Oh, my dear stay at home moms. I’m glad society finally sees the value of the stay at home mom. You are an awesome bunch of ladies who sacrifice so much to make sure your children get what they need. I’ve seen a lot of writings about stay at home moms as of late and as a working mom I find them often a little disheartening. I feel a flicker of a connection in some areas but I also feel wildly disconnected. . . I feel a bit left out.
I didn’t realize until I became a working mother how considerable the differences are between stay at home moms and working mothers, and while I don’t believe that either choice is superior to the other I often feel like us working moms get the short end of the stick.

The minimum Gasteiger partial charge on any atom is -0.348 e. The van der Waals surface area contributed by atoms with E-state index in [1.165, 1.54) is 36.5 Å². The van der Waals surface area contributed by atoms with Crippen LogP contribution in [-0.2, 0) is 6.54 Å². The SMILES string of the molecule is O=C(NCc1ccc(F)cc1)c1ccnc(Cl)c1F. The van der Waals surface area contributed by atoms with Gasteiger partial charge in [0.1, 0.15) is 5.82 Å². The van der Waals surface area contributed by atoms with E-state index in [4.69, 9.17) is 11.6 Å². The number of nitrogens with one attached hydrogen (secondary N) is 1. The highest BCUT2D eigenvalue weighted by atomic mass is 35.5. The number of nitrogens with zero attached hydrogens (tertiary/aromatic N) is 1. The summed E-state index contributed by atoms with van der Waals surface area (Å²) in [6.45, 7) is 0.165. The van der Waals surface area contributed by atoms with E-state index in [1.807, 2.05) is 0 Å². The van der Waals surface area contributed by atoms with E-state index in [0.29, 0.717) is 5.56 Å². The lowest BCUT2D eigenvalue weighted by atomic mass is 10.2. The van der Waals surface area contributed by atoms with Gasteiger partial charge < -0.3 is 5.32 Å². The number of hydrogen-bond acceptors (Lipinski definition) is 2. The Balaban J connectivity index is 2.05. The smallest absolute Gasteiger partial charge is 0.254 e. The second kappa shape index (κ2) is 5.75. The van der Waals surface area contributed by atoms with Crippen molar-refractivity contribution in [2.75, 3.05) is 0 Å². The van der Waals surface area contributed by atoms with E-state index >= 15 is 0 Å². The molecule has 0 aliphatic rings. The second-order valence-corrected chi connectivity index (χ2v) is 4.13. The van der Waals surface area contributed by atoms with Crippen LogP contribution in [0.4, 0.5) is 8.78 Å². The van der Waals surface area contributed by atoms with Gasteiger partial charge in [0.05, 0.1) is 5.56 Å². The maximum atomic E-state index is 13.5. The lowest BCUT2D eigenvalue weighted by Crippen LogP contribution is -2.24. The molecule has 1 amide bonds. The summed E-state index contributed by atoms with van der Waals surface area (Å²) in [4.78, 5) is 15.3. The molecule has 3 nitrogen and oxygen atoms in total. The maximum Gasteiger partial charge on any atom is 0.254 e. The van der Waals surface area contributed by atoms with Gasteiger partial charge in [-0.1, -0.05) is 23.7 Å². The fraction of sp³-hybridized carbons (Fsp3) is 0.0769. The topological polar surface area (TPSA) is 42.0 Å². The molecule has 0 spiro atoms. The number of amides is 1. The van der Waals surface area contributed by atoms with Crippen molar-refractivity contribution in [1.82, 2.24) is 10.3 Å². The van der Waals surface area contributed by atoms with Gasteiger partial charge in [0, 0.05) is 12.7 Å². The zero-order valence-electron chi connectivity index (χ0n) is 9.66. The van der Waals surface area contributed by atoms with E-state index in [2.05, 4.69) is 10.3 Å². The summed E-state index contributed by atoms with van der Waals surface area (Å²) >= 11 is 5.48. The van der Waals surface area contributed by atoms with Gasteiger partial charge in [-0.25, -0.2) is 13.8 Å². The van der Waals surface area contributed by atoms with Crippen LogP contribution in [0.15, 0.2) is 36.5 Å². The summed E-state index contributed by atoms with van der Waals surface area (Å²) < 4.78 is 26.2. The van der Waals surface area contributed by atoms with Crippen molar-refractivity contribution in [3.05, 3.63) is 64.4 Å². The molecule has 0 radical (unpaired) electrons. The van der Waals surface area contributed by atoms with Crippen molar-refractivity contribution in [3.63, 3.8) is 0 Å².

Just like you, as a working Mom I am the primary care giver to my child. The biggest difference is that I don’t stay at home during the day with my child. My child goes to school during the day while I work which means I am only allowed a small allotment of time to spend with my child in the mornings and evening during the week. Just like you stay at home moms I want to make the most out of my time with my child. Unfortunately I also have to squeeze in the same things you do laundry, cleaning, grocery shopping, time with my husband, other family and friends and do you know what? It’s hard. It is so incredibly hard.